A significant outcome of the performance, is that yes, extended living inside of a mixed reality environment is possible. My performance was 365 hours, 15.2 days, yet I feel that I could’ve stayed longer. After 5 days my symptoms of discomfort began to lessen. After the performance was over, my physical recovery was quick. After a week I felt that all symptoms from the performance had subsided.
People often ask if I feel that the experiment was a success, if we can replace virtual life experience with real life experience for psychological evaluations. I tell them that the main limitation I experienced for that kind of thinking occurred once the performance was over. As soon as I left the Center for Research in Computing and the Arts, my friend and I were driving home from the performance. On the way home, a police car began driving behind us on the highway. At that moment, I experienced the fear I feel every time I am approached by police, the fear that we would be pulled over because her car is not very new or we were driving too fast, and that the officer would see what I was wearing, decide I was transgender, and on that basis, decide to arrest me or hit me or worse, which is a common experience for transgender people. I realized then the primary limitation of my mixed reality experiment was the complete lack of physical danger. As a woman, as a queer person and as a transgender person living in the United States, I have to be aware of and concerned for my physical safety every day.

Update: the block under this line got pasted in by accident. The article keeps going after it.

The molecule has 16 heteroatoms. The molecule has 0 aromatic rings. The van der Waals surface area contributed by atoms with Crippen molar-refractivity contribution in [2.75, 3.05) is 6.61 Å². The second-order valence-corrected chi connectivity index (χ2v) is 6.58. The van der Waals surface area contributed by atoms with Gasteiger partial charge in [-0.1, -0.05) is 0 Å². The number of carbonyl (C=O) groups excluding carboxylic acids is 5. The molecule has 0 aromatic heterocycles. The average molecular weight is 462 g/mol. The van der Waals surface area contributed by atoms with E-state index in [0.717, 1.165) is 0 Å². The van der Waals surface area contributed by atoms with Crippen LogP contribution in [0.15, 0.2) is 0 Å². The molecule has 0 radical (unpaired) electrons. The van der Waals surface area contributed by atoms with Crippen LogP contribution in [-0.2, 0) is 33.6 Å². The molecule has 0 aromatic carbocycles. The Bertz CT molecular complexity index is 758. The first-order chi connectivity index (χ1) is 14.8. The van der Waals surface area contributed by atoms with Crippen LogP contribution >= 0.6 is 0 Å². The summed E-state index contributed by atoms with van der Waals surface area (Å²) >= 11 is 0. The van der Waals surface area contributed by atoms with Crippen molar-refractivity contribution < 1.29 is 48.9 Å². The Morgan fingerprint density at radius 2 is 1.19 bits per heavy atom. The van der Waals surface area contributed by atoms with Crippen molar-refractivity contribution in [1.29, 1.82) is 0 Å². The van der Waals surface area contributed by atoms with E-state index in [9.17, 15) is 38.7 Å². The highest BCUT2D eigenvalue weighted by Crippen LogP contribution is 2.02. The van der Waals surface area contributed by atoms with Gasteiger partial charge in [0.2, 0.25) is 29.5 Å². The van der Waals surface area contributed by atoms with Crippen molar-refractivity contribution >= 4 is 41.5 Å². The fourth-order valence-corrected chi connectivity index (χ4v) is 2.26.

3. Local Autonomy Networks
My current work is inspired by a drive to create networks of communication to increase community autonomy and reduce violence against women, LGBTQI people, people of color and other groups who continue to survive violence on a daily basis.
Wearable electronics are a new form of electronics that are enabled by threads and fabrics which have conductive material woven into them.
The approach I am starting with will use the Lilypad Arduino and Xbee wireless transmitters, led lights and EL Wire to be able to send direction and distance information.